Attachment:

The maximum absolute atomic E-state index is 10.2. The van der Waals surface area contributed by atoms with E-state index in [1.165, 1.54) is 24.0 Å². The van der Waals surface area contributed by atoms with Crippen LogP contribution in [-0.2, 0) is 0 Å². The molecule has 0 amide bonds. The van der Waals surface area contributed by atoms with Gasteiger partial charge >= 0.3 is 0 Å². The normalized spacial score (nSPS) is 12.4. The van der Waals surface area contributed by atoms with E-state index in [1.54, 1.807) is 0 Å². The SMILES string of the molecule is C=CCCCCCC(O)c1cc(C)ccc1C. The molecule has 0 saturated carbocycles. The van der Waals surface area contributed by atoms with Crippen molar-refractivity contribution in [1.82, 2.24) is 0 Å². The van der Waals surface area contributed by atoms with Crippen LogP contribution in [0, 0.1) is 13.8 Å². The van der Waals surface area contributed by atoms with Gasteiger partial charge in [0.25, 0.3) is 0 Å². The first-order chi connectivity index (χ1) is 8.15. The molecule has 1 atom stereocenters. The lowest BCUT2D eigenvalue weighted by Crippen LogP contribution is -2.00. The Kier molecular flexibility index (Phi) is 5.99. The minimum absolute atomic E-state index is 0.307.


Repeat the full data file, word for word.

The maximum absolute atomic E-state index is 10.2. The van der Waals surface area contributed by atoms with E-state index in [1.165, 1.54) is 24.0 Å². The van der Waals surface area contributed by atoms with Crippen LogP contribution in [-0.2, 0) is 0 Å². The molecule has 0 amide bonds. The van der Waals surface area contributed by atoms with Gasteiger partial charge >= 0.3 is 0 Å². The normalized spacial score (nSPS) is 12.4. The van der Waals surface area contributed by atoms with E-state index in [1.54, 1.807) is 0 Å². The SMILES string of the molecule is C=CCCCCCC(O)c1cc(C)ccc1C. The molecule has 0 saturated carbocycles. The van der Waals surface area contributed by atoms with Crippen molar-refractivity contribution in [1.82, 2.24) is 0 Å². The van der Waals surface area contributed by atoms with Crippen LogP contribution in [0, 0.1) is 13.8 Å². The van der Waals surface area contributed by atoms with Gasteiger partial charge in [0.25, 0.3) is 0 Å². The first-order chi connectivity index (χ1) is 8.15. The molecule has 1 atom stereocenters. The lowest BCUT2D eigenvalue weighted by Crippen LogP contribution is -2.00. The Kier molecular flexibility index (Phi) is 5.99. The minimum absolute atomic E-state index is 0.307.